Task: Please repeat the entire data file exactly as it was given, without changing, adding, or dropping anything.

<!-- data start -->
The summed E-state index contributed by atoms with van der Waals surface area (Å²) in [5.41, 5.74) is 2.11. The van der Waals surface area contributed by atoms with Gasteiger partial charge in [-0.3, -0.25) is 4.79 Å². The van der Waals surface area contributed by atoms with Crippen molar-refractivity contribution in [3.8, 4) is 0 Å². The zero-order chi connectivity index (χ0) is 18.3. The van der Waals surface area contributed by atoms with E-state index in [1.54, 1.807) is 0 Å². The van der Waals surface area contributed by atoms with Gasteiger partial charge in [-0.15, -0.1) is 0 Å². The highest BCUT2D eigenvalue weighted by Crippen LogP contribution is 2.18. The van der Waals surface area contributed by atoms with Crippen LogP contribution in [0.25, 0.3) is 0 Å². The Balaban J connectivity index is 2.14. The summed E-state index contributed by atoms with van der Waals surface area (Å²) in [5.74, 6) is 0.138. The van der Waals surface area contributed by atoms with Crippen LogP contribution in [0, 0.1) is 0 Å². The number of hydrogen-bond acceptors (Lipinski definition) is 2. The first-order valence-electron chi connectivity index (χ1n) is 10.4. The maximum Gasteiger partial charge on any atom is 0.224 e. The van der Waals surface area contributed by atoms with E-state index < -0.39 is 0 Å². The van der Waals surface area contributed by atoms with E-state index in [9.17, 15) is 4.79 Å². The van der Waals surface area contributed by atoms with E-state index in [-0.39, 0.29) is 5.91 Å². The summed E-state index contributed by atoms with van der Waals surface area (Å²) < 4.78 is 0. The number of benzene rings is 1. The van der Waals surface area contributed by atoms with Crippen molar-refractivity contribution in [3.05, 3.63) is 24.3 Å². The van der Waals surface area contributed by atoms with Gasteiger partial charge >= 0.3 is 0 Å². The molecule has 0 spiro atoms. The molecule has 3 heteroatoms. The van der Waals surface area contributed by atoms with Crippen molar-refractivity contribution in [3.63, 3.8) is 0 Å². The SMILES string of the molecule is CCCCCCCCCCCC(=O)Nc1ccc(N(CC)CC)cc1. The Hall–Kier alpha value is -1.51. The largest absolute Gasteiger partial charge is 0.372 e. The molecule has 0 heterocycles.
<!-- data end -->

The summed E-state index contributed by atoms with van der Waals surface area (Å²) in [5.41, 5.74) is 2.11. The van der Waals surface area contributed by atoms with Gasteiger partial charge in [-0.3, -0.25) is 4.79 Å². The van der Waals surface area contributed by atoms with Crippen molar-refractivity contribution in [3.8, 4) is 0 Å². The zero-order chi connectivity index (χ0) is 18.3. The van der Waals surface area contributed by atoms with E-state index in [1.54, 1.807) is 0 Å². The van der Waals surface area contributed by atoms with Gasteiger partial charge in [-0.15, -0.1) is 0 Å². The highest BCUT2D eigenvalue weighted by Crippen LogP contribution is 2.18. The van der Waals surface area contributed by atoms with Crippen LogP contribution in [0.25, 0.3) is 0 Å². The Balaban J connectivity index is 2.14. The summed E-state index contributed by atoms with van der Waals surface area (Å²) in [5.74, 6) is 0.138. The van der Waals surface area contributed by atoms with Crippen LogP contribution in [0, 0.1) is 0 Å². The number of hydrogen-bond acceptors (Lipinski definition) is 2. The first-order valence-electron chi connectivity index (χ1n) is 10.4. The maximum Gasteiger partial charge on any atom is 0.224 e. The van der Waals surface area contributed by atoms with E-state index < -0.39 is 0 Å². The van der Waals surface area contributed by atoms with E-state index in [9.17, 15) is 4.79 Å². The van der Waals surface area contributed by atoms with E-state index in [-0.39, 0.29) is 5.91 Å². The summed E-state index contributed by atoms with van der Waals surface area (Å²) < 4.78 is 0. The number of benzene rings is 1. The van der Waals surface area contributed by atoms with Crippen molar-refractivity contribution in [3.05, 3.63) is 24.3 Å². The van der Waals surface area contributed by atoms with Gasteiger partial charge >= 0.3 is 0 Å². The molecule has 0 spiro atoms. The molecule has 3 heteroatoms. The van der Waals surface area contributed by atoms with Crippen molar-refractivity contribution in [3.63, 3.8) is 0 Å². The SMILES string of the molecule is CCCCCCCCCCCC(=O)Nc1ccc(N(CC)CC)cc1. The Hall–Kier alpha value is -1.51. The largest absolute Gasteiger partial charge is 0.372 e. The molecule has 0 heterocycles.